With fiber optics gaining much traction, it is crucial to know various devices and cables used in a fiber-optic network. Some cables are connector or interfacing cables, while others are long wires which connect to the main port at one end and another device such as a fiber converter at the other. Both these cables have varied usage. With the demand for data storage and security increasing, these cables find application in data centers and businesses which involve a large amount of data. If you are looking to expand and increase the speed of your existing network, these cables are crucial along with a few other network devices such as ethernet media converters. This post discusses AOC and DOC cables in detail along with their advantages.
What is an AOC Cable?
AOC or Active optical cables work as an interface connecting two different optical modules and a cable. They actually act as a jumper cable and are short in length. This type of cable comes with optical fibers fixed in a module. These are fiber optic cables and hence transmit signals in the form of light pulses. AOCs offer a good bandwidth at a data rate of more than 40Gbps. Also, they are a one-stop solution for cables and transceivers put together. Being a fiber optic cable, it is resistant to EMI, and enables signal transmission up to 100m. This signal transmission capacity can be further extended with the help of fiber media converters.
What is a DAC Cable?
A DAC or Direct Attach Copper Cable may be either active or passive depending upon the transmission requirement, and has a fixed length and assembly. Made of copper, they cool naturally and hence reduce the possible disruption in data transfer. These are copper cables and hence transmit signals in the form electricity. Typically, these cables are meant for short distances, which means they are ideal for storage devices, servers, and switches placed on racks on server rooms, data centers, and so on you can learn more about Datacenter design cabling. If you use DAC cables, there is no need for separate transceivers and connectors. DACs are passive up to 5m and can be made active for distances more than 5m and maximum up to 15m.
A Comparative Account: AOC Cable vs. DAC Cables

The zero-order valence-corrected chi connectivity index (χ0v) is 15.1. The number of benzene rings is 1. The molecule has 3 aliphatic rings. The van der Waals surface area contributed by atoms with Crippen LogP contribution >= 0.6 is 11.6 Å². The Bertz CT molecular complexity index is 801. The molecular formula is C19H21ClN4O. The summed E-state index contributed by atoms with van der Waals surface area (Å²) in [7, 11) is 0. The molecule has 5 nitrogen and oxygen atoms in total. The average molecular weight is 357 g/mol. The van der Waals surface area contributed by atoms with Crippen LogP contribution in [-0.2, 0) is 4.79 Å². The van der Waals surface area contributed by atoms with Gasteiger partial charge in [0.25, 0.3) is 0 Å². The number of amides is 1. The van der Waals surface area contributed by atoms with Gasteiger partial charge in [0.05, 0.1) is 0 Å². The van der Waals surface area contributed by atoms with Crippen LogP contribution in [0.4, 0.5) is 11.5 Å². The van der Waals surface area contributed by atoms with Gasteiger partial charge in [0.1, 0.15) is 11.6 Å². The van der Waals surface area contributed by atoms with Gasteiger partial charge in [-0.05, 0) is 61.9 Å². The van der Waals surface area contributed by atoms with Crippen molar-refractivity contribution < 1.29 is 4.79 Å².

Largely, you can have either a passive copper cable or an active copper cable. Else you can opt for an always active AOC cable made of fiber. Here are some differences in AOC and DAC cables
- AOCs are generally suitable for data transmission over a short geographical distance.
- AOC cables are more cost effective compared to DAC ones.
- AOC cables are not flexible enough in terms of distance extension in the network. You need to preset the transmission distance. DAC cables, on the other hand are more flexible in terms of data transmission for high frequencies.
- DACs offer electrical connectivity by connecting the corresponding ends of two cables.
- DACs help reduce power consumption because of their minimal cooling requirements.
- DACs do not generate lot of heat and hence can be used in applications which require a wide temperature range. AOCs do produce heat; however, they have a thin design which facilitates the required air flow for cooling.
- The thin design of AOCs also facilitates a good bent radius, which is suitable for cabling in compact spaces.
- AOCs do not have issues related to electromagnetic interference, while DACs may be susceptible to noise at times.
Choosing the right type of cables or any other devices for your network can be a daunting task. Ensure, you source your network devices from a reliable and certified player, and share your accurate requirements with them. VERSITRON is a leading manufacturer of a variety of fiber optic devices, and their team of experts can advise you based on your network requirements.